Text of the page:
Colony, quite fittingly, gave the example of a taking a trip to a conference. In this example the products and services were completely transparent: when entering the airport you would be directed to your gate automatically, your seat would indicate itself when you came near, and when you got to your hotel the lift would take you to the right floor by communicating with your phone, with your door unlocking  itself when you arrived at your room.

The companies that can create these experiences will be the ones that thrive.

Trend 2: You are your product

It’s easy to think of a product as something separate from you, but actually it’s more than this. The best innovations come from the heart, and are linked tightly to things you care about solving. In this respect, you are your product. If the product is central to your purpose, if it isn’t your passion, then the chances of succeeding are much lower. Being able to stay on the path, to believe on your idea, and to have the courage to see it through are the outstanding characteristics that will build the successful products of the future. Ask yourself, why do you do what you do? What is your purpose? What drives you to act? It was no coincidence that the majority of successful entrepreneurs speaking at LeWeb had started their businesses based on a very personal experience. This was exemplified by Travis Kalanick, CEO of Uber. Uber was founded at LeWeb in 2008, when Travis was unable to get a taxi to the conference. That frustration, and his sweaty appearance onstage, gave birth to the idea that would disrupt the taxi and ride-sharing industry. It’s a personal crusade for Uber, one that has led to bigger ideas in its wake. Expect big things from the $3.5 billion-valued ‘Urban Logistics’ company over the next few years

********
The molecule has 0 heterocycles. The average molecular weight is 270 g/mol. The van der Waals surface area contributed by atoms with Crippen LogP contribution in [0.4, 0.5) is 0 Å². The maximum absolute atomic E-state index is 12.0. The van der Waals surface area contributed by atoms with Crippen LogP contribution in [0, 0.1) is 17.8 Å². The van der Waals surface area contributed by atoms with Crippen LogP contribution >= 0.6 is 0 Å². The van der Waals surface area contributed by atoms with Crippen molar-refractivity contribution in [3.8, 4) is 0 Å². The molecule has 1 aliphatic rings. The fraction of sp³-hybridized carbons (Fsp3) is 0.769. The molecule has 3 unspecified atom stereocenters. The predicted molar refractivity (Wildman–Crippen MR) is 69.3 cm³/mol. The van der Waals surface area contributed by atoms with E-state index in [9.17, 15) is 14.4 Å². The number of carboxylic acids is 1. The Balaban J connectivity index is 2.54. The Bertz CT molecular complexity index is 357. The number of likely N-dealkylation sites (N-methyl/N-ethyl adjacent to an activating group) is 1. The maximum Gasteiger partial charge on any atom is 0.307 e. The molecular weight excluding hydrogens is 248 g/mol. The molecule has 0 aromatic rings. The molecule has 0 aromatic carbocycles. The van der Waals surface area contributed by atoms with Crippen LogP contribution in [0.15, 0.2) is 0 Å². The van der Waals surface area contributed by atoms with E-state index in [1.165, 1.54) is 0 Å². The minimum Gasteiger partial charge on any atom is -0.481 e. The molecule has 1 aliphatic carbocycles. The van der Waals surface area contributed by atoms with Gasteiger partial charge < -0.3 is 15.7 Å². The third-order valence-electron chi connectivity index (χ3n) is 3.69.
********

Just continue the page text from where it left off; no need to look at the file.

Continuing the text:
Trend 3: In future, all companies will be software companies